Originals; yet it is plainly difcernable, "whence they had their Rife. To introduce "thefe Allegories and Fables he has painted "that beautiful Character of his learned "Friend, which makes Part of the 11th, 14th "and 16th Letters: This, likewife, he has in "Part taken from the Patriot's Character of "himself, which, however, he has very much "diverfified and extended, and has added an "agreable Account of his House and Gar "dens, Domesticks and Oeconomy, and a "diverting Relation of the Means he made "Ufe of to get into his Acquaintance and "Familiarity.

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"THE Title you propofe of GERMAN SPY is proper enough; for these Letters are really fo: But take this along with

CC you

you, that neither the Subjects, nor the "Language of them are so vulgar and loose, 6. as in fome of thofe Writings, which go by "the Name of Spies. The Author's Rela❝tion of his Intriegue with a fair Nun at "Munster has indeed fomething in it that "favours of Libertinism : But then the Wit "and Beauty of the unhappy Fair-One feem "to have been fo exquifite;

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As could, with a refiftless Charm, impart
The loofeft Wishes to the chastest Heart:
Raife fuch a Conflict, kindle fuch a Fire,
Between declining Virtue and Defire;

"That it were no Wonder if the Frailty of "human Nature had hurried him to commit cc an Action he, in cooler Thoughts, would, "without Doubt, himself condemn. However, amidst the strongest Temptations; "tho' he gives his Friend fome Hints, and "leaves it to him to form a Judgment, he ❝ does not once, notwithstanding their Fami"liarity, tell him he was actually criminal. "In feveral of his fecret Hiftories of others "he does, indeed, difplay the Frailties of "both Sexes; but it is in fuch a Manner, as "plainly fhews his Defign to be the expofing "of Vice, and recommending of Virtue: "And he has every where taken Care not "to offend in Point of Language. You will “find nothing here, that can be obnoxious to "the niceft Ear, of either Sex: Nothing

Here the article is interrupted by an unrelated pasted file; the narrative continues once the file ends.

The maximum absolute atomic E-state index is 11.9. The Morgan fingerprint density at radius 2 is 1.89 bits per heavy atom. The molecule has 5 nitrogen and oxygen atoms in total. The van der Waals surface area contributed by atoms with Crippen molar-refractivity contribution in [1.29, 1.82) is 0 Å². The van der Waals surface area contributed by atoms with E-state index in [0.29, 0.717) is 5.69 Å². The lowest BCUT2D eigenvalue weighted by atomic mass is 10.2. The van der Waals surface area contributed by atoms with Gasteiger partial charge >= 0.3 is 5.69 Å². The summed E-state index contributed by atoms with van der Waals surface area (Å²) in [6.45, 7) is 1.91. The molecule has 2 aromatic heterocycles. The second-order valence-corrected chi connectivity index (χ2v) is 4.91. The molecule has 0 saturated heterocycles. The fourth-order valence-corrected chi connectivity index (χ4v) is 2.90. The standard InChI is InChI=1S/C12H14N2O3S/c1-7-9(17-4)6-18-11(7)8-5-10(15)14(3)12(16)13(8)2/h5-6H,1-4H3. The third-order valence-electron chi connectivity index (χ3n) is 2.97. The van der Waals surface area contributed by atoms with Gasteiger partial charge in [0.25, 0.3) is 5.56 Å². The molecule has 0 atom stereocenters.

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"but what may be fuppos'd to have hap"pen'd among Perfons above the common "Rank, and to have been related by one "Gentleman to another. The Author him"felf feems to have been a Perfon endued "with the Principles of Religion and Mo"rality, divested of Bigotry and Oftentation, " and the very Bent of his Allegories and "Fables is to inculcate the fame Principles, "in an agreable Manner, in others.




"THE Strength of juft Obfervations, (of "which thefe Letters contain a great Number) "has a prevailing Influence, and infinuates itSelf into the Mind almost imperceptibly; and proper Examples make a more lafting Impreflion there than one would easily imagine. "They polifh the Understanding, improve the "Judgment, and, by regulating the Tafte, tend "not a little to fhame out of the World that "Rufticity and Barbarifm, thofe Follies and Affectations, in one Word, all that Littlenefs of Mind, which is fo effectual a Bar in "the Way of generous and noble Undertakings. "And if this be in general true, how much 16 more is it fo, when we have before us "the Examples of other Nations, and can "fee in what Particulars they excel or fall "short of our own. By this (as the Specta



tor juftly obferves) we may unlearn fome "odd Peculiarities in our Manners, and wear


off fuch aukward Stiffneses and Affectations in our Behaviour, as may poffibly have been " contracted: